• Mike Ironside

Introduction to the Four Types of Sending Churches

Great leaders seek the counsel of others—both in their field and out of it—to better their leadership potential and to emulate great ideas. Hopefully as a missions leader, you’re getting the opportunity to see other global missions models at various churches to hear their goals, successes, and challenges.


If you go to a missions conference you might hear a great idea from one church and think, “yes, let’s do that.” Or you might hear a good idea from another church and think, “let’s do that too.” Eventually, though, throughout that process you realize a) if you try to do everything, you’ll do nothing well, and b) God may not be calling your church to the exact same type of sending or sending process as other sending churches.


I have seen through coaching various churches that a church’s tendency is to take the great ideas of other churches and stack them on top of one another. Eventually this leads to a large quantity of programs without a lot of purpose. Programs that are driven by, “But this worked at ____ church,” rarely make long-term impact or sense to your people. Your global missions programs have to fit your unique purposes and processes as a church. Otherwise it is just tradition. Will Mancini in his book, Church Unique writes, “Every week I am confronted with brute force that local churches are unmistakably unique and incomparably different. God doesn’t mass-produce His church.” (6)


"Your global missions programs have to fit your unique purposes and processes as a church."

Beyond the uniquenesses God gave you as a church, another reason we can’t just copy and paste what other missions churches do is our differences in size, finances, buy-in, and global awareness. All of this plus your unique calling create in your church a need for creativity as you create your sending vision, strategy, and pipeline.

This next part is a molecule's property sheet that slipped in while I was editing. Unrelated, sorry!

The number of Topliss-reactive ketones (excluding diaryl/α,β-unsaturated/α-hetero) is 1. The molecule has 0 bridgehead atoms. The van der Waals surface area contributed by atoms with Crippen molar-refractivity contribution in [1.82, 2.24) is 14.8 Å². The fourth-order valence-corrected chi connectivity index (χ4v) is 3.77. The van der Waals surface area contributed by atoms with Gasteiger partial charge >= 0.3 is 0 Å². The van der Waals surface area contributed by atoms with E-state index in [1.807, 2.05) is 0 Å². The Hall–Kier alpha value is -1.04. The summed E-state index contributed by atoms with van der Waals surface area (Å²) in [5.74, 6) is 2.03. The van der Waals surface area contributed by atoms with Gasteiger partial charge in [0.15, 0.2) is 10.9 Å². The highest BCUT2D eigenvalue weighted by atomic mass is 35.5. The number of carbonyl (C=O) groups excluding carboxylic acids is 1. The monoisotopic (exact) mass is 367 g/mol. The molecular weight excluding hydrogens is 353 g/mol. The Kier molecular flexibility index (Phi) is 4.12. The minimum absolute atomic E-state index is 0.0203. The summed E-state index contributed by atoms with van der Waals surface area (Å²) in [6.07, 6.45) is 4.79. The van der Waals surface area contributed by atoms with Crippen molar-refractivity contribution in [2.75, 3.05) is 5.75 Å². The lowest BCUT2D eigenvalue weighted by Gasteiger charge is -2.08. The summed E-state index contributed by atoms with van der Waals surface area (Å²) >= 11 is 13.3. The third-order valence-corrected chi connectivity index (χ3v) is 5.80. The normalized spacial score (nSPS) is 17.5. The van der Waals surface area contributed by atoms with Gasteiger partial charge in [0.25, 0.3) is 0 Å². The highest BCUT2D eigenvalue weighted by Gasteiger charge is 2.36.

If you’re reading these articles, you likely see the importance of global missions. One could easily argue it’s one of the most essential aspects of the church. Now, while we’d all agree that global missions is of utmost importance, it is also not the only area that your church leadership will want to do well. Youth ministry, small groups, equipping, and outreach to the community are also very important.


As missions leaders, we need to recognize our church’s uniqueness and limitations so we can make our missions goals fit within the overall capacity of our church, keeping in mind all of its goals. What you may desire for your missions department may not be what your leadership is ready for. While this can be frustrating, God’s cadence is to work through plurality of leadership. From the Trinity, to the family, to the plurality of eldership, God has set up our systems to lean on the help and wisdom of others.


Four Types of Sending Churches


So, in this series of articles, I want to help your church, whether you are big, small, financially well-off or not, old, young, mature, immature, to become the type of sending church God wants you to be. Not the one you think you should be, but what you and your leadership team believe you should be.


In my experience coaching churches, I’ve concluded that there are four basic types of sending churches. I’d like you to assess your church, think about what type of church you are, and what type of church God is calling you to be in the area of global missions. But I also want to give you insight on how to joyfully and with godly ambition become the sending church you are called to be.